- Tendinitis: Description
- Tendonitis: Schnappfinger
- Tendonitis: Tendovaginitis de Quervain
- Tendonitis: symptoms
- Tendouritis: causes and risk factors
- Tendinitis: examinations and diagnosis
- Tendinitis: treatment
- Tendonitis: Disease course and prognosis
Under one Tendonitis (Tendovaginitis, peritendinitis, tendosynovitis) is understood to be an inflammation of the tendon sheaths. Mostly the forearm, the hand and the wrist are affected. There are two special forms of tendonitis: Tendovaginitis stenosans and Tendovaginitis stenosans de Quervain. All important information about causes, symptoms, diagnosis and treatment of tendonitis can be found here.
ICD codes for this disease: ICD codes are internationally valid medical diagnosis codes. They are found e.g. in doctor's letters or on incapacity certificates. M65
Tendonitis: Tendovaginitis de Quervain
Causes and risk factors
Examinations and diagnosis
Disease course and prognosis
A tendon sheath (vagina synovialis, vagina tendinis) is a sheath-like structure around a tendon that protects it and reduces friction with adjacent tissue such as ligaments and bones. It is filled with synovial fluid (synovial fluid).
Distinguish from a tendonitis is tendinitis (tendinitis) itself.
The tendonitis can in principle occur on any true tendon sheath. In some parts of the body, however, a tendon sheath is especially often inflamed: hand, forearm and foot. Known forms of tendonitis on the hand are Schnappfinger and Tendovaginitis de Quervain.
If the complaints on the diffuser on the fingers, it may be a snap finger. Read more in the article Schnappfinger.
Tendonitis: Tendovaginitis de Quervain
If the thumb is painfully restricted in movement, de Quervain tendosaginitis should be considered. Read more in the article Tendovaginitis de Quervain.
The tendonitis often begins insidiously. The main symptom is pain over the affected tendon sheath. These increase especially in the active or passive movement of the joint, more precisely, the affected tendon. Swelling and redness are usually visible above the joint. Also a morning stiffness and a feeling of tension are described. In the so-called Tendovaginitis crepitans If you move the joint, you may feel rubbing.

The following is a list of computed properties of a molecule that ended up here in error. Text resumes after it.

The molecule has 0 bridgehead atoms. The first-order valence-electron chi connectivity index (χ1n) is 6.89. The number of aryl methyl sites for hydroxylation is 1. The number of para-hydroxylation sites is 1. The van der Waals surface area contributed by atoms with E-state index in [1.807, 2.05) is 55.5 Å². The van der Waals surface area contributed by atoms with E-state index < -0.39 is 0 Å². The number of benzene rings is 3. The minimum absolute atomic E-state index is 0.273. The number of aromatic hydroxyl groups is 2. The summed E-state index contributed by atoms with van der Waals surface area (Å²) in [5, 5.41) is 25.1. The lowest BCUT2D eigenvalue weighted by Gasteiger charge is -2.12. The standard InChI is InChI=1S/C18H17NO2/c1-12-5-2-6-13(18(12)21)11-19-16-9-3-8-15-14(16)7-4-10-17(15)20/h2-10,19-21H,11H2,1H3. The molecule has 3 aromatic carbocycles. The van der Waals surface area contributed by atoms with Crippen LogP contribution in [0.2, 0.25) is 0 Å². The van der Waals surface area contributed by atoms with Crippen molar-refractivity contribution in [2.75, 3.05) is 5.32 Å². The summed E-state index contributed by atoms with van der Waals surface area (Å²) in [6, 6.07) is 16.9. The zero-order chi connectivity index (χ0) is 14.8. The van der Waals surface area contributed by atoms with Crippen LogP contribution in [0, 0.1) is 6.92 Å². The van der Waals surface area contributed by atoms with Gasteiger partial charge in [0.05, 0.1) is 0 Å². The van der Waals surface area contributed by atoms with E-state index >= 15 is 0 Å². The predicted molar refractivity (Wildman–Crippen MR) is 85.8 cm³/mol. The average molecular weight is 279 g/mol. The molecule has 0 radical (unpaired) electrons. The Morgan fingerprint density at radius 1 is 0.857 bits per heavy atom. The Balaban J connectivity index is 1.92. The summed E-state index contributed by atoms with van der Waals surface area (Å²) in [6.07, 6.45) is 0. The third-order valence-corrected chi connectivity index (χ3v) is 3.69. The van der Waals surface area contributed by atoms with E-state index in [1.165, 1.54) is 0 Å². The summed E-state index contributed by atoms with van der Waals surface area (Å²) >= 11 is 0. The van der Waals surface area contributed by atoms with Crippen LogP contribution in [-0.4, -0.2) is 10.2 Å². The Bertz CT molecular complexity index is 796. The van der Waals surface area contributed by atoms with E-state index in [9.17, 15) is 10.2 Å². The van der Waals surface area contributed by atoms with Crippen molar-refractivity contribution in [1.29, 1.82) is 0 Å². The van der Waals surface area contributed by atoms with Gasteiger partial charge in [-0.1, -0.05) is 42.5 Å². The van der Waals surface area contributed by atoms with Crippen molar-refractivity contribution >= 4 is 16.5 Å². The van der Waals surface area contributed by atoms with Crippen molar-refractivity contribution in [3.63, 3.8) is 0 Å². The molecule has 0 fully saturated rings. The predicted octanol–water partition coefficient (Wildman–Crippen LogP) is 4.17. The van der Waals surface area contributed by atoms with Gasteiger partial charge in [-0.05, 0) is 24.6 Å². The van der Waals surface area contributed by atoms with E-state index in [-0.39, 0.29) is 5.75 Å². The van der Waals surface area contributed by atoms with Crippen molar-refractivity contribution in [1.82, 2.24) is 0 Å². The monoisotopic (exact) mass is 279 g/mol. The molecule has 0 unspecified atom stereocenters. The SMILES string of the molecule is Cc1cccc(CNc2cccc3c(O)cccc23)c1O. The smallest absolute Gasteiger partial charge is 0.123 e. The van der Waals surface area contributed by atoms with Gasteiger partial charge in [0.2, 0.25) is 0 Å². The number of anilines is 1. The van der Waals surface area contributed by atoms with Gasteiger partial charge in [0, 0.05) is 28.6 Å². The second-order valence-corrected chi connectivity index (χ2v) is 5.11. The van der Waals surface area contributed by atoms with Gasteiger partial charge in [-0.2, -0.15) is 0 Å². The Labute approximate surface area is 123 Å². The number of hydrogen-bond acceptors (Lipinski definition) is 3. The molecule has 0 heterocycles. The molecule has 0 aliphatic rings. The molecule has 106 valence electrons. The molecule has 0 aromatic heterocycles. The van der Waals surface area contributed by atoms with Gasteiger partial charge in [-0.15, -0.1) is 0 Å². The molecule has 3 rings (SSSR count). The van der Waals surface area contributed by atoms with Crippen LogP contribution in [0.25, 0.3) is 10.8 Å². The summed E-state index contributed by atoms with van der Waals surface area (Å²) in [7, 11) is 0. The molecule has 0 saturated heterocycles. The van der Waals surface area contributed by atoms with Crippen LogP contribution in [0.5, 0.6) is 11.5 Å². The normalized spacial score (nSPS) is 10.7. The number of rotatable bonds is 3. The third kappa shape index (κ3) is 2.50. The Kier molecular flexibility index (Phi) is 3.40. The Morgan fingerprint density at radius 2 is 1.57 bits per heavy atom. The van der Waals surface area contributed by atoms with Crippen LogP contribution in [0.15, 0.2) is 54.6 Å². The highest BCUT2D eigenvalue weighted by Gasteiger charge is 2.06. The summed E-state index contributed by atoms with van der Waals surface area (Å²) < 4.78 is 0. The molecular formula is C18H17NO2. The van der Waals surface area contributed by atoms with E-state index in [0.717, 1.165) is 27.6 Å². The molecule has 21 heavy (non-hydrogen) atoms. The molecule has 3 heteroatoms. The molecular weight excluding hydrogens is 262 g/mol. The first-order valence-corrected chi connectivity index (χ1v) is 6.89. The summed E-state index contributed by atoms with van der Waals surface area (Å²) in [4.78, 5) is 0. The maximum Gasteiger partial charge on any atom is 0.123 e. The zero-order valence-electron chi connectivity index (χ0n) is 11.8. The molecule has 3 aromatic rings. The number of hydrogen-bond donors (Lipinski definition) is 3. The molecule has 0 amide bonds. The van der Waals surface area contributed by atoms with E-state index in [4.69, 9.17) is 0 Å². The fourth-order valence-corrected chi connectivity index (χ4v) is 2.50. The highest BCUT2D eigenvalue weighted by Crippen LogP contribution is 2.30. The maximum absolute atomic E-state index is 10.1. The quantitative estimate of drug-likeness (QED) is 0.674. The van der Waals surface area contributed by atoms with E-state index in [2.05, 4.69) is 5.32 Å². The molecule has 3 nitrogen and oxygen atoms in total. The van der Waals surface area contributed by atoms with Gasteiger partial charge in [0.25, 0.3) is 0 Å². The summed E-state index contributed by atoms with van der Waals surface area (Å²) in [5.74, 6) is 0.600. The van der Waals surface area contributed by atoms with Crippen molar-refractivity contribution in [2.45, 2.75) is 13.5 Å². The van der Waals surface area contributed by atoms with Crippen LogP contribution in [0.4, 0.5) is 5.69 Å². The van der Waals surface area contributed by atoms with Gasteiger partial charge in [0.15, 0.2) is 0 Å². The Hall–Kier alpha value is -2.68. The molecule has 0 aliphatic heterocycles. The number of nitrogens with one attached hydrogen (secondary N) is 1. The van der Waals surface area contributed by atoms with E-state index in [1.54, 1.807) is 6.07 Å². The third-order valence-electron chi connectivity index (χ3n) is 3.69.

Tendouritis: causes and risk factors
Very rarely, tendonitis is caused by bacteria (septic tendovaginitis). Instead, tendovaginitis is usually a non-bacterial infection caused by overuse and poor posture. The inflammatory response causes the tendon and tendon sheath to swell, to the extent that the fine fluid film in the tendon sheath is no longer sufficient for smooth tendon movement. In part, the tendon even gets stuck in her tendon sheath.
The inflammation continues to increase, and there is additional pain. The surfaces of the tendon and the tendon sheath may change due to the inflammatory reaction, resulting in a sensible and audible rubbing during movement. Doctors call this disease symptom Tendovaginitis crepitans.
At the flexor tendons of the fingers small nodules can form in the tendon, so that it can no longer slide smoothly. Then one speaks of one Tendovaginitis stenosans (also Schnappfinger or quick finger). This affects mostly the thumb. But it can also ignite the flexor tendons of other fingers. In addition, this form of tendonitis may also develop in connection with inflammatory diseases of the rheumatic type.
One variant of Tendovaginitis stenosans is the Tendovaginitis stenosans de Quervain. Here the tendonitis is located in the first extensor tendon compartment of the hand. In total there are six such compartments in which the extensor tendons are routed to the wrist and fingers. The tendon fans are formed by a strong ligament, the so-called retinaculum extensorum.
Sometimes, at the transition between hand and arm, a tendon sheath is inflamed (wrist). Cause is usually an acute or chronic overload or misloading of the tendons running here. For example, if the tendonitis is based on too much work with the computer mouse, the doctor speaks of the "mouse arm". Also, local bruises on the tendons can cause a tendon sheath to inflame (and sometimes the tendon itself). The flexed eyes of the hand are particularly stressed during sports such as climbing, gymnastics, rowing or table tennis games.
Not only on the wrist itself, you can feel it when a tendon sheath inflames here. Arm ailments can also occur, more specifically a pulling in the forearm. Intensive practice with musical instruments such as guitar, violin or piano can also be the reason, if in the area of the wrist and forearm a tendon sheath inflames.
Elbow pain often speaks for the so-called tennis elbow, caused by a permanent overload and microtrauma, which lead to tears on the tendons. However, a tennis elbow is an inflammation of the tendons of the muscles of the forearm and thus no tendonitis. Arm pain caused by tendonitis is localized to the forearm in most cases.